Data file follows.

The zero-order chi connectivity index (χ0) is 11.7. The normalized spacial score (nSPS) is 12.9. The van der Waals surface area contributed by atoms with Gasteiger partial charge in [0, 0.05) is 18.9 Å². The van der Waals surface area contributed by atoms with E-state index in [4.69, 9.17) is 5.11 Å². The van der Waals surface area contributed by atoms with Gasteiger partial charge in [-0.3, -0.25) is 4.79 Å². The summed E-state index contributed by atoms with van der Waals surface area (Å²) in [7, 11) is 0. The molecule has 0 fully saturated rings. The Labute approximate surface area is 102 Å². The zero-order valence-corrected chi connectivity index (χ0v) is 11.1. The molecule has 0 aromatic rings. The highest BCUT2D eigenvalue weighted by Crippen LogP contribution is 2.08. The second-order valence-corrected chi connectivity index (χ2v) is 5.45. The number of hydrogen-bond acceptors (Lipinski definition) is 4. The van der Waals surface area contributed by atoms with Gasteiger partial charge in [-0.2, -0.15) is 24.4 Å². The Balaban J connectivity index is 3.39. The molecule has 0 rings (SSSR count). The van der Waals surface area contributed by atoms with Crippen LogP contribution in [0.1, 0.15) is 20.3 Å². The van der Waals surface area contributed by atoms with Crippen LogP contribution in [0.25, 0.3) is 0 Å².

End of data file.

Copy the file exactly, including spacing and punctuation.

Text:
The zero-order chi connectivity index (χ0) is 11.7. The normalized spacial score (nSPS) is 12.9. The van der Waals surface area contributed by atoms with Gasteiger partial charge in [0, 0.05) is 18.9 Å². The van der Waals surface area contributed by atoms with E-state index in [4.69, 9.17) is 5.11 Å². The van der Waals surface area contributed by atoms with Gasteiger partial charge in [-0.3, -0.25) is 4.79 Å². The summed E-state index contributed by atoms with van der Waals surface area (Å²) in [7, 11) is 0. The molecule has 0 fully saturated rings. The Labute approximate surface area is 102 Å². The zero-order valence-corrected chi connectivity index (χ0v) is 11.1. The molecule has 0 aromatic rings. The highest BCUT2D eigenvalue weighted by Crippen LogP contribution is 2.08. The second-order valence-corrected chi connectivity index (χ2v) is 5.45. The number of hydrogen-bond acceptors (Lipinski definition) is 4. The van der Waals surface area contributed by atoms with Gasteiger partial charge in [-0.2, -0.15) is 24.4 Å². The Balaban J connectivity index is 3.39. The molecule has 0 rings (SSSR count). The van der Waals surface area contributed by atoms with Crippen LogP contribution in [0.1, 0.15) is 20.3 Å². The van der Waals surface area contributed by atoms with Crippen LogP contribution in [0.25, 0.3) is 0 Å².